Anaïs Bécot completed her PhD (2016-2019) at the Institute of Molecular and Cellular Pharmacology (IPMC) in Sophia-Antipolis (France), under the supervision of Dr. Inger Lauritzen and Dr. Frédéric Checler who are interested in the role of APP metabolites in the Alzheimer's disease  pathological mechanisms. Anaïs focused on the study of the APP-CTFb fragment, whose intraneuronal accumulation is associated with endosomal-lysosomal-autophagic defects appearing early in Alzheimer's patients. In a first project, she tested the efficacy of the activation of the lysosomal-autophagic system in in vitro and in vivo models of Alzheimer's disease, with the aim of reducing the levels of APP-CTFb and associated pathological phenotypes. In a second project, she investigated the role of APP-CTFb in the spreading of the disease in the brain by studying a type of extracellular vesicle, the exosomes. This work revealed the enrichment of APP-CTFb oligomeric forms in exosomes released by Alzheimer's model cells, as well as a link between oligomerization and g-secretase activity. In May 2020, she joined the team of Dr. Guillaume van Niel where she is studying the mechanisms involved in the balance between endolysosomal degradation and exosomal secretion. Her project focuses in particular on the effect of apolipoprotein E particles on endolysosome trafficking and exosome secretion by modulating the formation of membrane contact sites.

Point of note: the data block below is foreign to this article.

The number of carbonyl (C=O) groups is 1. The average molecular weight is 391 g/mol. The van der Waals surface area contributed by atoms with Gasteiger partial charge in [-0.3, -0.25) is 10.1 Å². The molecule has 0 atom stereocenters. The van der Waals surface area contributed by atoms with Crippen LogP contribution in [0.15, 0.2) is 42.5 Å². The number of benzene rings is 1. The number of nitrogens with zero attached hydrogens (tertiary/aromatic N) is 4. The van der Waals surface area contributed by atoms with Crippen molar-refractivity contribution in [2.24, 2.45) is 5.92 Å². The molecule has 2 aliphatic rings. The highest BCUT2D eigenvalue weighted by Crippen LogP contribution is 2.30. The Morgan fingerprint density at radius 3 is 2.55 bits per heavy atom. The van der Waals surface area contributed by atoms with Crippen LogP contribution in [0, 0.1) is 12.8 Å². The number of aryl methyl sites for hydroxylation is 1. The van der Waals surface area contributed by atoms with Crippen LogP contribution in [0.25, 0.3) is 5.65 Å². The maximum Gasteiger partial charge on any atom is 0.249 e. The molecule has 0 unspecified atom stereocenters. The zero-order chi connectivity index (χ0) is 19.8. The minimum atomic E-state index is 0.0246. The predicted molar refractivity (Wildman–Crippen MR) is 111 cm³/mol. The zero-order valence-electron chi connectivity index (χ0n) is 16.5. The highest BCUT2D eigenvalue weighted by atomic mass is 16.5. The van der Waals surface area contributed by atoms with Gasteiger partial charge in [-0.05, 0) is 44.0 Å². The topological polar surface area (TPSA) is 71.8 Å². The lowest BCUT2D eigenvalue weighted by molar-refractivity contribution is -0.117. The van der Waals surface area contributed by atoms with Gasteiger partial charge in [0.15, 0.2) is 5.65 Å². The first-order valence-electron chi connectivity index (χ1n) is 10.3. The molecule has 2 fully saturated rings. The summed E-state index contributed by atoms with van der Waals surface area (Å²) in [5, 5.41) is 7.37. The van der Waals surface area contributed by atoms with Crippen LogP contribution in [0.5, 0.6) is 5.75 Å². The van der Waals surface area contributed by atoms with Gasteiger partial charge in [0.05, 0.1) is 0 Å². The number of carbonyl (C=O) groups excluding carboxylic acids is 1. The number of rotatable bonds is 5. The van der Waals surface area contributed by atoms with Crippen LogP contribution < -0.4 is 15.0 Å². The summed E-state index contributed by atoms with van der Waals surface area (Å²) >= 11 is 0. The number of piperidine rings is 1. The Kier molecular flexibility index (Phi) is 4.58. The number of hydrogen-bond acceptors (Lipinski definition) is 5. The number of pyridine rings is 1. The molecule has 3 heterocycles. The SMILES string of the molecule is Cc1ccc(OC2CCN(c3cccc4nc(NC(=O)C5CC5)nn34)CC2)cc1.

Vincenzo Verdi